Commercial vs. Homemade

“But of course a commercially formulated growing mixture is going to be better than something I make at home.” How many times have we said, or at least thought, this same thing? I certainly have. The assumption is that what is commercially available has been well researched and thoroughly tested. As much as I try to stay focused on the basic concepts of Southern Agrarianism, the influences of modern-day American society are a powerful force to overcome.

Several weeks ago, I started this year’s garden project – to plant several varieties of tomatoes and decide which variety I will be focusing on. As usual, the seeds were planted in soil blocks. I would be taking careful notes throughout the life of the plants. Unfortunately, a careless mistake a few hours after planting resulted in losing track of which variety is planted in which block. I ended up having to start over. Fortunately (or perhaps unfortunately), I had already prepared a commercial seed starting system for another project. I decided to press that into service for the tomato project.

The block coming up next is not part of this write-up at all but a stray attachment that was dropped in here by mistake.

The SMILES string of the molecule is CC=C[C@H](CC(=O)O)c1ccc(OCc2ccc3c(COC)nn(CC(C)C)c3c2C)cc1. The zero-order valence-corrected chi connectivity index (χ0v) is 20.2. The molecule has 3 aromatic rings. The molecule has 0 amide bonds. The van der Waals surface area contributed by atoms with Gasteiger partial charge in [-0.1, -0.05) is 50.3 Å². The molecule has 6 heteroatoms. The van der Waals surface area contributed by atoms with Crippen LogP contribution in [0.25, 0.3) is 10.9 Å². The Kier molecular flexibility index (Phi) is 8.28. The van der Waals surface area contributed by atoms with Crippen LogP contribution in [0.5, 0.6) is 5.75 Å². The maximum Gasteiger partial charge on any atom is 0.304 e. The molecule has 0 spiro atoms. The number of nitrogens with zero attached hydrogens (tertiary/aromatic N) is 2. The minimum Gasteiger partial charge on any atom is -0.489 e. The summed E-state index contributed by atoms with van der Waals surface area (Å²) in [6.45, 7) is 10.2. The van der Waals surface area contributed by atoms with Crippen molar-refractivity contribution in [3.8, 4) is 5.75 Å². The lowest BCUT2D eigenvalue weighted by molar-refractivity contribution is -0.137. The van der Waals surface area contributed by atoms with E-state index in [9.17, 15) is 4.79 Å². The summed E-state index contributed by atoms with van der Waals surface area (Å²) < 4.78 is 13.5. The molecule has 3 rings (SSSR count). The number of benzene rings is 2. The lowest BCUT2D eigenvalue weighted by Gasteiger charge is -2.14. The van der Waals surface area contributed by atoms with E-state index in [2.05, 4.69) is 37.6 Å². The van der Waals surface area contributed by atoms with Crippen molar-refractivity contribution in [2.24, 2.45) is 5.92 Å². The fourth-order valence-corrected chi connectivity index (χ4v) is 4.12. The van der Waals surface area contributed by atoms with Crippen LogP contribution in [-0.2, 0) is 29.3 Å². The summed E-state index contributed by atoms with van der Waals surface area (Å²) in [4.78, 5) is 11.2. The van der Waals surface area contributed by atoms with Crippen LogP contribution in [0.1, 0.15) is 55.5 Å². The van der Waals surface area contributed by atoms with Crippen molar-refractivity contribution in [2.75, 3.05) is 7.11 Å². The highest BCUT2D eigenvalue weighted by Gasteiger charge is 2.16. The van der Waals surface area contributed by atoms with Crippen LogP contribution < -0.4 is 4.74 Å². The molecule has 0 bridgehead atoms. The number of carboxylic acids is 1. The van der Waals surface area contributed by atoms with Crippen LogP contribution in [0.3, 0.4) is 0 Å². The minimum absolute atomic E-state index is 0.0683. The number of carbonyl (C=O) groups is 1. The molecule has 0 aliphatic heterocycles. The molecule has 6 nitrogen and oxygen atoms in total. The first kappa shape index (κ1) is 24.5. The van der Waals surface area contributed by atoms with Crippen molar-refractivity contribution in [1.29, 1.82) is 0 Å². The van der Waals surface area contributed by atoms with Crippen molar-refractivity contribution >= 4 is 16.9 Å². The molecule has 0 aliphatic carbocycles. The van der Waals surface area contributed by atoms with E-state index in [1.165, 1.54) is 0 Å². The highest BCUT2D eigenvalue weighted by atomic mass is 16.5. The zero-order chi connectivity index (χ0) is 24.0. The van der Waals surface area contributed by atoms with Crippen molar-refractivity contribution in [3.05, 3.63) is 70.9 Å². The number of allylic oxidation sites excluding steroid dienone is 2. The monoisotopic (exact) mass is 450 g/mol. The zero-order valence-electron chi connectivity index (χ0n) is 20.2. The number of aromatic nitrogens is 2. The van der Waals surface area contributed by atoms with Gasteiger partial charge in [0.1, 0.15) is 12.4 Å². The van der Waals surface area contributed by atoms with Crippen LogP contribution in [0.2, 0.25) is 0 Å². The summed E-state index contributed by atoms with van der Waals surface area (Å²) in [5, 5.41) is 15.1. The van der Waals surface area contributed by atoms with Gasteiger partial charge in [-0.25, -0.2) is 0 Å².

I ended up with two groups of tomato seeds. They were planted hours apart using seed from the same seed packets. Although it wasn’t part of the original plan, this would be a good opportunity to see how my homemade seed starting mixture and soil blocks compared to a commercial seed starting system, since all other factors were the same.

Commercial seed starting trays and commercial seed starting mixture.

Commercial seed starting trays and commercial seed starting mixture.

VPC seed starting mixture formed into soil blocks.

Homemade seed starting mixture formed into soil blocks.

In this case anyway, homemade clearly wins over commercial. The seedlings in the PVC (Peat/Vermiculite/Compost) mixture and soil blocks are over double the size, have twice the number of leaves, and have much thicker stalks than those started in the commercial mixture. They were watered at the same time and the same rate, and were set side-by-side under the grow lights and timer. Here are the details: